As for the Never Foods. . . . we don’t prepare them often. If all six kids gag on a food, cry about a food or would prefer to go to bed without eating over trying it, we save that food for Date Night (or, as with mushrooms, save it for Sisters Night). Every once in a while, we encourage the kids to give it a try, but we don’t push it. We fight plenty of battles here, and we choose to let that one go. Luckily, that list of foods is short and getting shorter all the time. But you probably won’t be seeing shrimp on our weekly dinner menus anytime in the near future.

Dinner for the Week.

Monday: Cauliflower and Sausage Casserole and Brussels Sprouts

Tuesday: Spinach Quinoa “Mac and Cheese” and Salad

Wednesday: Lemon Chicken and Rice and Green Beans 

Thursday: Salmon Cakes and Lemonade Broccoli

Friday: Cashew Waffles and fruit salad

Saturday: Bacon-Wrapped Pork Tenderloin and Sweet and Crunchy Brussels Sprouts

Do your kids have Never Foods that you choose not to prepare?

What’s for dinner at your house this week?

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Don’t Tell Me.

Information is good. For knowing things. Except for when I just don’t want to know.

Like, if everyone else’s living room is totally clean right now, don’t tell me.

If other moms are ironing work pants and laying out school clothes,
don’t tell me.

If I should be reading books about potty-training and disciplining,
don’t tell me.

If my yard is a problem because of all the dandelions,
don’t tell me.

If our kids should be drinking whole milk instead of reduced-fat,
don’t tell me.

If the tooth fairy always visits some kids on the first night after they lose a tooth,
don’t tell me.

If you didn’t lose patience with your kids today,
don’t tell me.

If your kids never whine, never complain, never argue,
don’t tell me.

Because I don’t want to know.

I want to trust my gut, which tells me that the kids are doing fine, that we are doing fine. That we are happy and fulfilled and enough.

And sometimes that means putting my hands over my ears and scrunching my eyes closed and saying, “nah-nah-nah-nah-nahnahnah” to shut out all of the experts and the articles and the Pins and the information that tells me that we’re not.

And sitting on the couch, in our messy living room inside a yard full of dandelions, under a blanket with our messy, whiny, imperfect children. . . somehow perfectly content.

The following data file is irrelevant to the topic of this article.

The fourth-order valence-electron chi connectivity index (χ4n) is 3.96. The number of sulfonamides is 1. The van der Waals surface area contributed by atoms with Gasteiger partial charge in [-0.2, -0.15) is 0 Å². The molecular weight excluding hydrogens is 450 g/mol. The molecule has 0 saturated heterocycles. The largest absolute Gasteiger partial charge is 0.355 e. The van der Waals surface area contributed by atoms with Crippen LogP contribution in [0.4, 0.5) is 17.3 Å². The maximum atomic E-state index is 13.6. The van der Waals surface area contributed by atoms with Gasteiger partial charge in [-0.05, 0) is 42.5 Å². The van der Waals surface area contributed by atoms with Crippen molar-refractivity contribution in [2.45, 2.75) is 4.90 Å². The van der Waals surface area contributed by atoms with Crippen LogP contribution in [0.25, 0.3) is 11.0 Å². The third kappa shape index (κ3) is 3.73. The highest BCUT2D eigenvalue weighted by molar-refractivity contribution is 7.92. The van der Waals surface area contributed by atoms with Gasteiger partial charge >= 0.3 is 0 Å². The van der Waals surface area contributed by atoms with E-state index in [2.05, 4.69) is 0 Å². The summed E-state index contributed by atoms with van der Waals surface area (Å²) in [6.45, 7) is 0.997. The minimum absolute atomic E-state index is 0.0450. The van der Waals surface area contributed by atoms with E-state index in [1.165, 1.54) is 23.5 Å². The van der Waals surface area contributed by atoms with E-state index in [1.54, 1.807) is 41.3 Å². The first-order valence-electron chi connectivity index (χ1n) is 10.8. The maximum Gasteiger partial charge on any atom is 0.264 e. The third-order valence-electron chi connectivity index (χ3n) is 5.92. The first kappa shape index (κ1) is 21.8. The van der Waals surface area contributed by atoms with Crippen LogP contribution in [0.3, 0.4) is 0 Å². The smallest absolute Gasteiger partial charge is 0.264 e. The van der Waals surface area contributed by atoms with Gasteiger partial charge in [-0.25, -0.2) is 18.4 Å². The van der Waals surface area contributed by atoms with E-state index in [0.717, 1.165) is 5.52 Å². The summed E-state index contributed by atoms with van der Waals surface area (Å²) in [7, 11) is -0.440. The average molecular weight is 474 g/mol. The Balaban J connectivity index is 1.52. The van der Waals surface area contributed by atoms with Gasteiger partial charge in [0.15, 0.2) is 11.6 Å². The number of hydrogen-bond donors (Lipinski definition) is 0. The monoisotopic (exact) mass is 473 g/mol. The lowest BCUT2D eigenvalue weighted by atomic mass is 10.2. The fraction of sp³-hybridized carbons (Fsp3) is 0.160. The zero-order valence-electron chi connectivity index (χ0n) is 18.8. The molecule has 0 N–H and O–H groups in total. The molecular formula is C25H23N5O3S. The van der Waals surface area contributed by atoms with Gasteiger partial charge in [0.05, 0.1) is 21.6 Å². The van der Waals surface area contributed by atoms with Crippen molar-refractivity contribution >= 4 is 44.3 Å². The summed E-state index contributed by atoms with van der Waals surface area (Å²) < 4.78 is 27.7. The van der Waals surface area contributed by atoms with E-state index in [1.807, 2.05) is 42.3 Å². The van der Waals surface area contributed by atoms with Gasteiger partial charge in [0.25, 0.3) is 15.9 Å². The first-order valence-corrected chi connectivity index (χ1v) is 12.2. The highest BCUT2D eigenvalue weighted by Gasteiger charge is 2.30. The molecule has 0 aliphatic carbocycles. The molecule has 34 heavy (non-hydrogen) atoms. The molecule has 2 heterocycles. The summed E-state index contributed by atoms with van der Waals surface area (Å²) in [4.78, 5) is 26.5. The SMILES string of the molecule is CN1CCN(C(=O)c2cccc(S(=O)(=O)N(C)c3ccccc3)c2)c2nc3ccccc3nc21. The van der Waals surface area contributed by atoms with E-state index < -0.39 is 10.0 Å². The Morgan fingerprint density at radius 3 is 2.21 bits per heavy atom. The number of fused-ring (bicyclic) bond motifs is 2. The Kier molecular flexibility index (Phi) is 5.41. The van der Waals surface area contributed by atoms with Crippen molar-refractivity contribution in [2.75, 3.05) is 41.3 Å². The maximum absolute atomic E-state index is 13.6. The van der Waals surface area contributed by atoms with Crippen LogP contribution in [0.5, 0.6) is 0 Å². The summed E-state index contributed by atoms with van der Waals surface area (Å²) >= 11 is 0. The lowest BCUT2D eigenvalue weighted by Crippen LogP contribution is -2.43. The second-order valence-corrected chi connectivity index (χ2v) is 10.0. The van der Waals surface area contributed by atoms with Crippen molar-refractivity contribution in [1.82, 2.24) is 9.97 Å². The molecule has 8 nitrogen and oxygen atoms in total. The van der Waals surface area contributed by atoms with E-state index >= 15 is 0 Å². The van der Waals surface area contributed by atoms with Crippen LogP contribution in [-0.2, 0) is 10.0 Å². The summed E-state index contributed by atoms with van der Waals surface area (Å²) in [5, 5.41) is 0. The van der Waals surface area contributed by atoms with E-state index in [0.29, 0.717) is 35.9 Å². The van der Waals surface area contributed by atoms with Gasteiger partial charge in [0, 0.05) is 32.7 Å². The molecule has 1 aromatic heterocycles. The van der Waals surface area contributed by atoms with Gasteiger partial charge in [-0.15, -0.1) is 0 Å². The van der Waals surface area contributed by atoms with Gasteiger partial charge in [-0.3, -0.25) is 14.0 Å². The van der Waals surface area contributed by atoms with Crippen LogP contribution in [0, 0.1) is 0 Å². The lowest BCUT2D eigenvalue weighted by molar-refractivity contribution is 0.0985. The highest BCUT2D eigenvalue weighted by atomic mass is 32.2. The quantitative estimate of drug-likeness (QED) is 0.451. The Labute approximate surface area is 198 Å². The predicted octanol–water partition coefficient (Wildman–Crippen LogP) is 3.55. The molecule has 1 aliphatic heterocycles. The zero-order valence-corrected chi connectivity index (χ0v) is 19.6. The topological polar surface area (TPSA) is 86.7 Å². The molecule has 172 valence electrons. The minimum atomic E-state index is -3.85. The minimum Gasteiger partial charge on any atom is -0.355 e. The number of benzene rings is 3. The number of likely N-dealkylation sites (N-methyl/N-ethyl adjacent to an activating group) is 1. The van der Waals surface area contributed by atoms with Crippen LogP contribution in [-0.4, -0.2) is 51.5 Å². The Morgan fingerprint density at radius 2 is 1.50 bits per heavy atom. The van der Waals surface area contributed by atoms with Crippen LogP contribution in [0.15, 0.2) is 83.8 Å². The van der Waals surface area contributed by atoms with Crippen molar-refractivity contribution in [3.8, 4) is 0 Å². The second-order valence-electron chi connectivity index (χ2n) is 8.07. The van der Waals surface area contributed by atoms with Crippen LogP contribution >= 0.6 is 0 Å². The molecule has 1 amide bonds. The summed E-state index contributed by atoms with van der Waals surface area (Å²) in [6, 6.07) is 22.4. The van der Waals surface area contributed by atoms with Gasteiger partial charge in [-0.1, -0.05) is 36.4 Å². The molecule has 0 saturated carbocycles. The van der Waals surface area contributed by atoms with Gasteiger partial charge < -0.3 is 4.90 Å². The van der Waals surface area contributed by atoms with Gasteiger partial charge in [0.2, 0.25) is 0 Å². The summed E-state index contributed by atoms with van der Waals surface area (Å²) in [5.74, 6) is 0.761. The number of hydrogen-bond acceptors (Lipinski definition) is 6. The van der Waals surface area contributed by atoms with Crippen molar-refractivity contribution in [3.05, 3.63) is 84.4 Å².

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Are We What We Eat? Meals for the Week #4

There is a fascination today with the way that people eat. It becomes more than the food that they put into their mouths – it’s a way of defining them. People don’t “eat paleo,” they “are paleo.” They don’t “eat vegetarian,” they “are vegetarian.” Food has a lot of power!

I’ve gotten a few questions about the way that we eat, so I wanted to sum up our food philosophy.


Okay, that’s not really a food philosophy. What I mean to say is that we try to keep it in perspective.

Generally speaking, we like to avoid the non-food-stuffs found in processed products and concentrate on the ‘pros’ – produce, protein, and probiotics. We generally don’t eat bread or pasta (once a month, maybe?), not because we’re gluten-free, but because we just think that stomach space is better occupied with vegetables and fruits. Same goes for breakfast cereal – we eat it sometimes, but we usually have eggs, oatmeal or green smoothies because we think they’re better fuel (not to mention that our kids never seem to get full from eating cereal).

We use a lot of Paleo recipes because we like that they use fresh ingredients and don’t rely on sugar or flour. We also try to eat meatless twice per week, which is a challenge for us but getting easier. The kids usually have one or two servings of dairy per day (one serving of yogurt for probiotics and either cheese or a glass of milk).

But sometimes the pizza delivery guy stops by our house, and sometimes we go out for burgers. When we are guests at someone’s home, we happily eat whatever they’re serving. The kids get to choose what we eat for dinner on their birthdays, and they almost exclusively choose pasta and NO VEGETABLES.